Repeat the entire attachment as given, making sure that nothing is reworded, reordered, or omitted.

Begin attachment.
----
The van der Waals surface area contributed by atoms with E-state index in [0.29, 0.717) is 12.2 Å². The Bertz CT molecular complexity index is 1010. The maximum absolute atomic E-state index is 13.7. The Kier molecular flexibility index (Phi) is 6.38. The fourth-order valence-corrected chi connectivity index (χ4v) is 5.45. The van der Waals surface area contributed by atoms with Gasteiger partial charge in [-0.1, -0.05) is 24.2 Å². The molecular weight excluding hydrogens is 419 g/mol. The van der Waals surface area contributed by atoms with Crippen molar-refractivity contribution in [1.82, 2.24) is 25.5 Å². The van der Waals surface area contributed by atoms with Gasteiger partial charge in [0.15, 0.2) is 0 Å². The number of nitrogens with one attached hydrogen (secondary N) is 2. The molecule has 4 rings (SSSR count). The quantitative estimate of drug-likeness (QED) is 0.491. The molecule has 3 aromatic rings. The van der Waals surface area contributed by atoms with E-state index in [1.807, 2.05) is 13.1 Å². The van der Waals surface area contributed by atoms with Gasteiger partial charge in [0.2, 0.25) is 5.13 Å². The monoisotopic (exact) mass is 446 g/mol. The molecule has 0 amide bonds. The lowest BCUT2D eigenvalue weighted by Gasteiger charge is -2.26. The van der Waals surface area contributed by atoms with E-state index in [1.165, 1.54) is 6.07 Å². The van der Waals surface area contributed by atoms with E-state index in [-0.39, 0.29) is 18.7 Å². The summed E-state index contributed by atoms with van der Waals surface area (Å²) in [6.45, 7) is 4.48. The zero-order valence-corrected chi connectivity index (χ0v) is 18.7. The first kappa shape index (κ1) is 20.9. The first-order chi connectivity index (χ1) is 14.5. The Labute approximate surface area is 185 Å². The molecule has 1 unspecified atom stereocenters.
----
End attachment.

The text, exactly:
The van der Waals surface area contributed by atoms with E-state index in [0.29, 0.717) is 12.2 Å². The Bertz CT molecular complexity index is 1010. The maximum absolute atomic E-state index is 13.7. The Kier molecular flexibility index (Phi) is 6.38. The fourth-order valence-corrected chi connectivity index (χ4v) is 5.45. The van der Waals surface area contributed by atoms with Gasteiger partial charge in [-0.1, -0.05) is 24.2 Å². The molecular weight excluding hydrogens is 419 g/mol. The van der Waals surface area contributed by atoms with Crippen molar-refractivity contribution in [1.82, 2.24) is 25.5 Å². The van der Waals surface area contributed by atoms with Gasteiger partial charge in [0.15, 0.2) is 0 Å². The number of nitrogens with one attached hydrogen (secondary N) is 2. The molecule has 4 rings (SSSR count). The quantitative estimate of drug-likeness (QED) is 0.491. The molecule has 3 aromatic rings. The van der Waals surface area contributed by atoms with E-state index in [1.807, 2.05) is 13.1 Å². The van der Waals surface area contributed by atoms with Gasteiger partial charge in [0.2, 0.25) is 5.13 Å². The monoisotopic (exact) mass is 446 g/mol. The molecule has 0 amide bonds. The lowest BCUT2D eigenvalue weighted by Gasteiger charge is -2.26. The van der Waals surface area contributed by atoms with E-state index in [1.165, 1.54) is 6.07 Å². The van der Waals surface area contributed by atoms with E-state index in [-0.39, 0.29) is 18.7 Å². The summed E-state index contributed by atoms with van der Waals surface area (Å²) in [6.45, 7) is 4.48. The zero-order valence-corrected chi connectivity index (χ0v) is 18.7. The first kappa shape index (κ1) is 20.9. The first-order chi connectivity index (χ1) is 14.5. The Labute approximate surface area is 185 Å². The molecule has 1 unspecified atom stereocenters.